The Detroit Pistons are looking for a split on their road trip to Florida after being easily dispatched by the Miami Heat. The Orlando, as we'll get to shortly, are no Miami Heat.
The Magic are an NBA-worst 2-15 since Dec. 21. That streak includes losses to the Raptors, Hornets, Wizards, Pistons and Bobcats. That loss to the Pistons was just five days ago, a 105-90 drubbing where not even JJ Reddick scoring 26 points on 9-of-10 shooting could keep the game close. How have things gone wrong so completely for a team that started the year 12-13? Quite simply, the Magic have no playmakers. They don't have anyone that can dictate the action on either end of the floor. They are a collection of competent jump shooters who need to execute flawlessly in order to win.
They don't get to the free-throw line, they don't block shots, they don't get any steals and as a result they don't get out and run or have very many easy opportunities. They also have a shallow lineup that relies on a lot from its starters. When your offensive leader is Arron Afflalo, who has proven he works best as a third option, you know you have offensive deficiencies.
That doesn't mean they are devoid of talent. Afflalo is good in the right role, which is as a third option on a good team not a first option. Reddick is a quality shooter who has improved his defense and can get white hot at any time. Young Nikola Vucevic is a great option in the post who probably makes Sixer fans cry every time they see Andrew Bynum in street clothes.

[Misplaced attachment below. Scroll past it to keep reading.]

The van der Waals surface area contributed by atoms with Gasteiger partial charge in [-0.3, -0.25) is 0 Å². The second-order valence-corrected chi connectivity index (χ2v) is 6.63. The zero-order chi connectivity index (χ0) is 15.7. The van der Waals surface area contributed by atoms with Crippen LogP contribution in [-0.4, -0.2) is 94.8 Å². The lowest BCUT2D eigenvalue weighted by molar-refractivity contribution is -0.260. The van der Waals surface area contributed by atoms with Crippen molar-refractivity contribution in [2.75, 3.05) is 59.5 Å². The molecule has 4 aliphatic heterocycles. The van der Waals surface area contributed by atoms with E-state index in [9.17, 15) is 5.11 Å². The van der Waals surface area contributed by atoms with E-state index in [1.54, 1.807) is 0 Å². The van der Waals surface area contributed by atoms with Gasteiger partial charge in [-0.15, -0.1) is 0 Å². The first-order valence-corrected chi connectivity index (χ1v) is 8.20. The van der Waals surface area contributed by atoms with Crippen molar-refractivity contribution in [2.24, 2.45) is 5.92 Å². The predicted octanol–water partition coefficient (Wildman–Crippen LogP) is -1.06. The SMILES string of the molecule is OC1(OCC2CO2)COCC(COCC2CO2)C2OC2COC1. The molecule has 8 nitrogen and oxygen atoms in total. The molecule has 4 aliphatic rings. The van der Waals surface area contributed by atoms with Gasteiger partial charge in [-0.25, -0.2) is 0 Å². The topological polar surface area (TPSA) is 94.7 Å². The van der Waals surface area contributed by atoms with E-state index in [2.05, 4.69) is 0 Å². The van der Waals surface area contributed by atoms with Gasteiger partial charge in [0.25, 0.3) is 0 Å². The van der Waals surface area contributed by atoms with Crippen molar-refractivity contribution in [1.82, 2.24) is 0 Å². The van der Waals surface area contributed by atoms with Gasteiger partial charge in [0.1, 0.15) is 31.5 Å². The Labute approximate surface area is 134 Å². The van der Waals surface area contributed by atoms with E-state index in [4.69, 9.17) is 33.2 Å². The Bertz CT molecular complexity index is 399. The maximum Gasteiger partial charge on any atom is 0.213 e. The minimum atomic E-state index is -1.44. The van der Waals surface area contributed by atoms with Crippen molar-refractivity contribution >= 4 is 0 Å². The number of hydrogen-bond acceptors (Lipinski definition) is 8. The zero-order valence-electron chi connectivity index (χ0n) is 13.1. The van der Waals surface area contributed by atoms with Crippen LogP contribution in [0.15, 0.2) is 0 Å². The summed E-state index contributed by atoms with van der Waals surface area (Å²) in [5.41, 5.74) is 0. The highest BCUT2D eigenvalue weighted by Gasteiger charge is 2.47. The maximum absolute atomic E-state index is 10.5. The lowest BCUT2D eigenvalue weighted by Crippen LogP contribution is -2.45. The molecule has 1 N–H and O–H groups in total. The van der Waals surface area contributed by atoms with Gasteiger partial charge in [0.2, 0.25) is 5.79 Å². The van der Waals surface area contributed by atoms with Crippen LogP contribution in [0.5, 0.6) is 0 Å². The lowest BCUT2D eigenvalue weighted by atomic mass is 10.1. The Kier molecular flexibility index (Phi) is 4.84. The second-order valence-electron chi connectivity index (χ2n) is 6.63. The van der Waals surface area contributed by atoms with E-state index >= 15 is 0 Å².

But they just don't have enough. Jameer Nelson is on the downswing and Glen Davis is Glen Davis. And their bench is just dreadful. For some reason first-year coach Jacques Vaughn doesn't trust rookie Andrew Nicholson, who has been the Magic's most effective reserve. Other than fellow rookie Moe Harkless has disappointed, Josh McRoberts should be an 11th man and E'Twaun Moore is a limited jump shooter who they give the green light because they are desperate for someone to provide some offense.
What can we say about the Pistons? It seems like no conversatoins can happen around here that doesn't involve Andre Drummond so why should today be any different? The big penguin had an efficient double double of 11 points and 11 rebounds in 24 minutes when these teams last met.
Why was he so effective? At the risk of attracting the self-satisfied wrath of a certain poster it might be because of how good the bench unit plays together, particularly Drummond and "stretch-four" partner Charlie Villanueva. Grantland recently wrote a great piece about how effective the Pistons bench unit is and provided some video of Drummond paired with Monroe and Drummond paired with Charlie V (h/t to Thom not Tom). The thesis is that it's better for the young, raw, Drummond to have less options and less responsibilities. Just let him pick and roll with Bynum with Charlie V. spreading the floor as a 3-point threat.
Keys to the Game
Protect the paint : Davis and Vucevic want to do the dirty work inside. The Pistons need to make sure the Magic turn to the low-efficiency jump shots they fall back on. Detroit also has a nice size advantage both in the starting lineup and on the bench. The Pistons have shown that want to own the glass and many of their recent wins have coincided with them grabbing 50+ boards. They can do that to the Magic.
Take care of the ball: The Magic are last in the NBA in forcing turnovers but the Pistons have proven they are very capable of giving the ball away to any opponent. Brandon Knight and Greg Monroe are on notice.
Will Bynum: He needs to giveth and not taketh away. The Magic guards are slow and Orlando's reserve big men can't make up the difference. Bynum should be able to get by his man and into the paint.. But he needs to look to drive and not fall in love with his jump shot. I want to see a few nice Drummond alley-oops today.